Prayer Revolution Review

Book Review: 

This book is about making changes in our cities and churches through prayer. Now that I’ve read the whole book, it makes a lot of good points that I will keep in mind when I pray but at first it rubbed me the wrong way.

“When prayer neglects Christ’s kingdom priorities, it becomes constricted and suffocates under a burden of present urgencies. We call this default prayer, in which our prayers focus on a random set of personal problems and health-related challenges. This kind of prayer accomplishes little transformation for those who pray and little for the world in which we live.”

Prayer Revolution pg 39
This paragraph, and the others that follow, made me feel bad for the way I pray. I pray like I’m talking to God as a friend and father and I ask while I do ask for forgiveness and express thankfulness when it comes time to ask for supplication I ask for what would be good for me and my family, and what I want. I try to add some prayers for the greater good in there as well. For example if I have a migraine, I will pray for relief but I also take the time to pray for others who have migraines.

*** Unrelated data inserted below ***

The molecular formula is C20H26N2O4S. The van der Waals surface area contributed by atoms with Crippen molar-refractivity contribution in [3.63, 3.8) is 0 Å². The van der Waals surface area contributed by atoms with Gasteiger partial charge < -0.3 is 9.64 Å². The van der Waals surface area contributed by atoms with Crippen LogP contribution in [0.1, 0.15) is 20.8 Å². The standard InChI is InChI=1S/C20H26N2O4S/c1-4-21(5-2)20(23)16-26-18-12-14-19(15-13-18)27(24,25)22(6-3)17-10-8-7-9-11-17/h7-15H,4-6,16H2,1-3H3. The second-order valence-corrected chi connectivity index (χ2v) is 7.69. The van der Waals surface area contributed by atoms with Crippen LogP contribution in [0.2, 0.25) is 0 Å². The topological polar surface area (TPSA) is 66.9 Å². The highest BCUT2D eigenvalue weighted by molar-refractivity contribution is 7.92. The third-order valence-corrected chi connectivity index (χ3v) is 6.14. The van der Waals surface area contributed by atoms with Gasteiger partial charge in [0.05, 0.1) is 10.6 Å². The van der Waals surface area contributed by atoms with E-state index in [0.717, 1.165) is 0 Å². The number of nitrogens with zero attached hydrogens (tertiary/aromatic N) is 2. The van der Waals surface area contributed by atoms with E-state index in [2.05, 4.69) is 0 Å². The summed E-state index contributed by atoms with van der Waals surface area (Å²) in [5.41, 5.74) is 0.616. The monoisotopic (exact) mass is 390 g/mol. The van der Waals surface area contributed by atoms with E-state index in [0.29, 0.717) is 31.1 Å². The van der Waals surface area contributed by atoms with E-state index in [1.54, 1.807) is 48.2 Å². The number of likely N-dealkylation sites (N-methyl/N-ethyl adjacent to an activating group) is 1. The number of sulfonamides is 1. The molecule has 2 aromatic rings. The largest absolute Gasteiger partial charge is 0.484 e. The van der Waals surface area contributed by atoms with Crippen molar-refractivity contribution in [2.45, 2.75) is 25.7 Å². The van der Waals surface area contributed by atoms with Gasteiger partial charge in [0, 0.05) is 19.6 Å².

I was mad reading the book, as the author says we shouldn’t pray this way most of the time but should be praying mostly for our cities and churches. As I said, when it’s all explained, I understand where the author is coming from. However it comes off a little harsh at that one point.

The book breaks down the Lord’s Prayer to show us the seven priorities and how God Answers our prayers. This is a precursor to what will be another book by John Smed, Journey in Prayer.

Throughout the book John shows bible verses that support what he is saying about prayer and it all makes sense. He also gives examples from history in between chapters which will appeal to history buffs.

Although it doesn’t say this anywhere in the book, I think this book is best suited for bible study or personal study by a Minster or Reverend.